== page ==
Starting at Harajuku Station, I walk around in Harajuku for a while - including on Takeshita-Dori, Meiji-Dori, and Omotesando - as well as leaving the main streets and exploring some of the side streets. Among the side streets, I take a 360-degree look around the area from a rooftop. Returning to Harajuku Station, I watch through the front cab as the Yamanote Line takes me to Yoyogi and Shinjuku, where I get off and walk around a little (mostly in Nishi-Shinjuku) before getting on a Chuo Line train via the South Entrance to Shinjuku Station.
Opening with a nice song by Isomichi Kazuhisa (礒道和久), which was his last song for the evening at his street performance in Nakano on August 27th. Next is a stroll down Takeshita-Dori in Harajuku (taken earlier the same day), then a train window view and a stroll through all ten cars of a 20000-Series Seibu train on the way to Shinjuku.
Skipping past time spent in Shinjuku (which we come back to later), I ride a Chuo Line train to Nakano, and then skipping past time spent in Nakano, I ride a Chuo Line train back to Shinjuku, and then (suddenly) I'm on a Yamanote Line train going from Yurakucho to Tokyo.
Then - jumping back in time on that same Friday, August 27th, 2010, I watch a 30000-Series train arrive at Ogawa, and then - suddenly - I'm in Shinjuku walking around - which continues through a few clips in chronological order, ending in the last clip of the bunch, which was taken as I entered Shinjuku Station from the South Entrance and got on a Yamanote Line train.
Entering Shinjuku Station via the South Entrance and boarding a Yamanote Line train where the six-door car used to be. The train that came in had a four-door car there though - apparently they are dumping the six-door cars (which are very useful during peak rush times) in order to accommodate the platform wall doors that they've begun installing at Yamanote Line stations (starting with Ebisu Station).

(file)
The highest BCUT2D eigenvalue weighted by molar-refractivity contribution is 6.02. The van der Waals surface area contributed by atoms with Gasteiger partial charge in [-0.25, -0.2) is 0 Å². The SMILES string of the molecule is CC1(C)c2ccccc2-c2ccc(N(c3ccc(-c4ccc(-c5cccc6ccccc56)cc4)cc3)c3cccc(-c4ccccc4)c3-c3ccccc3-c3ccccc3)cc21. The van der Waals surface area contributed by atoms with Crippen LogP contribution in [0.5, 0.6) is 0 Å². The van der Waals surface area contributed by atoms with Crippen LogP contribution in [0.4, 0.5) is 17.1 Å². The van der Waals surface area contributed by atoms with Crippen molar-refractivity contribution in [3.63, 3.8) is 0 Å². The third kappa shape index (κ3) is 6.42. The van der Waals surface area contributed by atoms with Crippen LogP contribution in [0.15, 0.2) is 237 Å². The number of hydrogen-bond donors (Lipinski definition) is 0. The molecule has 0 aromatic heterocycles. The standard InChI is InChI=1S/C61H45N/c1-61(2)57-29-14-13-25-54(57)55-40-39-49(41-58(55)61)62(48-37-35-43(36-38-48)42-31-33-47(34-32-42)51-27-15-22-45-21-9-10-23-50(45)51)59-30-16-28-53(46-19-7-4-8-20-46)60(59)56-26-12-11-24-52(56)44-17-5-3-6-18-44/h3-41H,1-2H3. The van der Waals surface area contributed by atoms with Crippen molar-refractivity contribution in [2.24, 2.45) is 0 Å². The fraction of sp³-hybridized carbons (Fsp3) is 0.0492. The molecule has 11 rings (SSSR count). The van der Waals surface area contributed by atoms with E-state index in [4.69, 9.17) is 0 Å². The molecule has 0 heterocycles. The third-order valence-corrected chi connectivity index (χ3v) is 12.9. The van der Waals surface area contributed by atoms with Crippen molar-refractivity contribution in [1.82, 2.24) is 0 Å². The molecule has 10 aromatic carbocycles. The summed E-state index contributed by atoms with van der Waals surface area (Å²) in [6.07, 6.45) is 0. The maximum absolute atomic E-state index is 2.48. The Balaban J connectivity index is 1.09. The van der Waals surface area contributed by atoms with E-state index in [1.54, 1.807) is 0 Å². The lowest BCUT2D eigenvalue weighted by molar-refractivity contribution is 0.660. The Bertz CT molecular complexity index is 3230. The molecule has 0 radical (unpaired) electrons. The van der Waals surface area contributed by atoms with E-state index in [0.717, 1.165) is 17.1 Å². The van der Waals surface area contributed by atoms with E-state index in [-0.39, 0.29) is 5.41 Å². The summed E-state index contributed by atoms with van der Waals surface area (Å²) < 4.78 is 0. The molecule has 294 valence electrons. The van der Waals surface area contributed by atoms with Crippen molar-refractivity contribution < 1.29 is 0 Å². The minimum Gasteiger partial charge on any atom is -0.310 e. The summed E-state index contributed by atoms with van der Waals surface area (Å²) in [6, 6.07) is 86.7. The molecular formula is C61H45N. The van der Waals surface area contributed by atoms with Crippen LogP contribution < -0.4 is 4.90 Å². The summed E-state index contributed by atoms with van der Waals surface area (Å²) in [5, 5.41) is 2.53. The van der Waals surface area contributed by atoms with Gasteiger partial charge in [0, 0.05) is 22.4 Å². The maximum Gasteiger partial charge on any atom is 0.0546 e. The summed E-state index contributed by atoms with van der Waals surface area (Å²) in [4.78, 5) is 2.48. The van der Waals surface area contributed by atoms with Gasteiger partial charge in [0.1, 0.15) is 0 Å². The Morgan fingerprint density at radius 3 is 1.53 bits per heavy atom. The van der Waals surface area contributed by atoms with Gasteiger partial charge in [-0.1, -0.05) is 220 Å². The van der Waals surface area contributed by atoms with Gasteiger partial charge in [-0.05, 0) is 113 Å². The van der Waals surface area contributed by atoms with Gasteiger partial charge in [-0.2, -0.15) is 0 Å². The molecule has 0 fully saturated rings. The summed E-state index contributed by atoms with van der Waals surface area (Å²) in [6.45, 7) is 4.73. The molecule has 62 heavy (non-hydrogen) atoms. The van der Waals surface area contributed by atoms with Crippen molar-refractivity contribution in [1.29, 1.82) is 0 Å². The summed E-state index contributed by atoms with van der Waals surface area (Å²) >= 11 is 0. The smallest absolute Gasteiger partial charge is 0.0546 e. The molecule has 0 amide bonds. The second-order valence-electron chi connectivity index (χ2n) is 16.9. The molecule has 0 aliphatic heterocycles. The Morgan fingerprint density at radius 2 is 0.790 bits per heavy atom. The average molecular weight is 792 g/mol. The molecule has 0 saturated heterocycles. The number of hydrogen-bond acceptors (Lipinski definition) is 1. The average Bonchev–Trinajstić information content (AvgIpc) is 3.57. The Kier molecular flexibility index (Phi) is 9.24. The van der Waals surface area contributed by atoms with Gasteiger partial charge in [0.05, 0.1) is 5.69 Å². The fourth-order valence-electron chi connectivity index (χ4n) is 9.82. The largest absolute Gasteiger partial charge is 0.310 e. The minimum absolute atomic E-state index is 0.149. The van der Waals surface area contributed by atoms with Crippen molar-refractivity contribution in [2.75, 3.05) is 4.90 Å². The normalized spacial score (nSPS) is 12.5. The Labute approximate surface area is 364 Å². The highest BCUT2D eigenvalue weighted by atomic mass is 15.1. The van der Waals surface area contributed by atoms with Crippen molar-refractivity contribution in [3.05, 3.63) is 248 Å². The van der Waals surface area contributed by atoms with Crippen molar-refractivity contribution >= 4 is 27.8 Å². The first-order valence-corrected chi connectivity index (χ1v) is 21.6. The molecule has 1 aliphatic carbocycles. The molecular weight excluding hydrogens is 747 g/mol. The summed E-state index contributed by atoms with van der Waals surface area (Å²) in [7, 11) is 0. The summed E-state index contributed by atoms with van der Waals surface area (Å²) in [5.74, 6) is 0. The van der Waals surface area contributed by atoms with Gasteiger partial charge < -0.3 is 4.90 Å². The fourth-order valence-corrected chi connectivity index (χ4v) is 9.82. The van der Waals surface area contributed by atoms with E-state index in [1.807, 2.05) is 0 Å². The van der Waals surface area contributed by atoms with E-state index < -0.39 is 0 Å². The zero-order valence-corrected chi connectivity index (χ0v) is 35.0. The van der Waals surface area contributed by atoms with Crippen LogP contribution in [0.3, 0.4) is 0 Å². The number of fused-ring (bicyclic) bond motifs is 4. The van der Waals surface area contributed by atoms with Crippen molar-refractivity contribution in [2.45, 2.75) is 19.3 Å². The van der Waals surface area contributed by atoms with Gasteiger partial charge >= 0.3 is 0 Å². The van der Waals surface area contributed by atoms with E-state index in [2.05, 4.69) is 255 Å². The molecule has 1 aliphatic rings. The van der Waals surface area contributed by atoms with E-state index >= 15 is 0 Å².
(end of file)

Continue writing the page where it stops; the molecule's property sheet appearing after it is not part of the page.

This restaurant, and the building it was in, the Sanshin Building, are both gone now. I took this on what was (I think) the second to the last day the restaurant was open. As it was the last tenant in the building, that was also the last day the pubic could get into the structure. Then they rushed to tear it down so the land could sit - basically - empty for years, while they work to empty and rip down a neighboring building so they can put up an monster high-rise there. It's a shame they tore it down, as the building - and this restaurant - had a lot of character.
New World Service Restaurant
I went back to the restaurant on the very last day, and arrived just in time to see the restaurant owner's son (and a friend) perform a farewell tune in the building's atrium (they had closed early that day):
In the middle of the August heat, I pause to look up at the green leaves of the trees overhead - listening to the symphony of insects... and realize that - come winter - I will long to be able to do this again.
I also long for a general respect of life over oil-fueled machinery and asphalt. So much of our beautiful world has been scarred and damaged for the convenience of fire-breathing machinery. There's a better way to live....
In the depths of winter I dream of the heat of summer - and in the middle of a hot day out in the blazing sun on a shadeless boulevard, I dream of the cool days of autumn, and even contemplate the unlikely pleasantness of winter, although I know better....
Why a sad tale? Have a look at this half-tone photo of San Francisco that I took in 1984. Why half-tone and not a proper print? Read the text below the photo to find out!
I poured all my spare time and spare money into photography when I lived in San Francisco, and had several photos printed as half-tones to sell as a pack of photos of San Francisco while I lived there. In the middle of this project, I decided to move to Japan, and I entrusted my rented garage (where all of my negatives, photos, and half-tones were) to a guy I used to work with who I had thought was a friend, but he (curse him to the maximum extent possible) told me a year later, when I wanted to have my pictures sent to me in Tokyo, that he had trashed everything.